ic decay into a anti-muon and a muon neutrino
Muon neutrino
The muon neutrino is a subatomic lepton elementary particle which has the symbol and no net electric charge. Together with the muon it forms the second generation of leptons, hence its name muon neutrino. It was first hypothesized in the early 1940s by several people, and was discovered in 1962 by...

:
+
+


The second most common decay mode of a pion, with probability 0.000123, is also a leptonic decay into an electron
Electron
The electron is a subatomic particle with a negative elementary electric charge. It has no known components or substructure; in other words, it is generally thought to be an elementary particle. An electron has a mass that is approximately 1/1836 that of the proton...

 and the corresponding electron neutrino
Electron neutrino
The electron neutrino is a subatomic lepton elementary particle which has no net electric charge. Together with the electron it forms the first generation of leptons, hence its name electron neutrino...

. This mode was discovered at CERN
CERN
The European Organization for Nuclear Research , known as CERN , is an international organization whose purpose is to operate the world's largest particle physics laboratory, which is situated in the northwest suburbs of Geneva on the Franco–Swiss border...

 in 1958:
+
+


The suppression of the electronic mode, with respect to the muonic one, is given approximately (to within radiative corrections) by the ratio of the half-widths of the pion–electron and the pion–muon decay reactions:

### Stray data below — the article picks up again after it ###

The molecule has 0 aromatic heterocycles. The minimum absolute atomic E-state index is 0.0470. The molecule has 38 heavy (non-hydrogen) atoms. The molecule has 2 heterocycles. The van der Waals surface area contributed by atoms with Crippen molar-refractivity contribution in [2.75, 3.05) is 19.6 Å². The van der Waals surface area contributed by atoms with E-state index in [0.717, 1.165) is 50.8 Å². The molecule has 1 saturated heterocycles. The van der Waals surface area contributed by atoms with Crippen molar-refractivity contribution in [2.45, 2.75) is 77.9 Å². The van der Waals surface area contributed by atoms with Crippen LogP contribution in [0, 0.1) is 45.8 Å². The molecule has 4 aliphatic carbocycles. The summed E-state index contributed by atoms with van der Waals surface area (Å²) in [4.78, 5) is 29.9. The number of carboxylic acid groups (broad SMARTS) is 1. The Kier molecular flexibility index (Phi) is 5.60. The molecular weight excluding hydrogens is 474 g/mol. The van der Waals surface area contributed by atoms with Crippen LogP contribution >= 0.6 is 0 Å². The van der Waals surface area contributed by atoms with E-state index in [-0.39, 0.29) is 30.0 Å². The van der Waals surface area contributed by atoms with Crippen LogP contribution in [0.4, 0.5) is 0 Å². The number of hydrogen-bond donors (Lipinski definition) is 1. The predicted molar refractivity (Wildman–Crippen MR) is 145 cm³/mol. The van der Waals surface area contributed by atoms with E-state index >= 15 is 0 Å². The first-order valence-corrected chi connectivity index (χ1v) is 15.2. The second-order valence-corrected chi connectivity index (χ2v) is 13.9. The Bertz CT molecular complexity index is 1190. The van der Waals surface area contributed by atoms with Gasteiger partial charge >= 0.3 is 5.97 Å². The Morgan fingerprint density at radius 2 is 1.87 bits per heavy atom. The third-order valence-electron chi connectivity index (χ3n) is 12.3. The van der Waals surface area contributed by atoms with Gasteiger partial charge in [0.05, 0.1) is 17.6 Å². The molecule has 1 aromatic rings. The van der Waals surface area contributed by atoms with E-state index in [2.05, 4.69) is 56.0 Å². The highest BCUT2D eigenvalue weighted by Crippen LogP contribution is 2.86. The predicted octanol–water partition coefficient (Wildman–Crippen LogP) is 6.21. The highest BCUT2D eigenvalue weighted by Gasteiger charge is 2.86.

and is a spin
Spin (physics)
In quantum mechanics and particle physics, spin is a fundamental characteristic property of elementary particles, composite particles , and atomic nuclei.It is worth noting that the intrinsic property of subatomic particles called spin and discussed in this article, is related in some small ways,...

 effect known as the helicity suppression. Measurements of the above ratio have been considered for decades to be tests of the V − A structure (vector minus axial vector or left-handed lagrangian
Lagrangian
The Lagrangian, L, of a dynamical system is a function that summarizes the dynamics of the system. It is named after Joseph Louis Lagrange. The concept of a Lagrangian was originally introduced in a reformulation of classical mechanics by Irish mathematician William Rowan Hamilton known as...

) of the charged weak current
Weak interaction
Weak interaction , is one of the four fundamental forces of nature, alongside the strong nuclear force, electromagnetism, and gravity. It is responsible for the radioactive decay of subatomic particles and initiates the process known as hydrogen fusion in stars...

 and of lepton universality. Experimentally this ratio is .

Besides the purely leptonic decays of pions, also observed have been some structure-dependent radiative leptonic decays, and also the very rare beta decay
Beta decay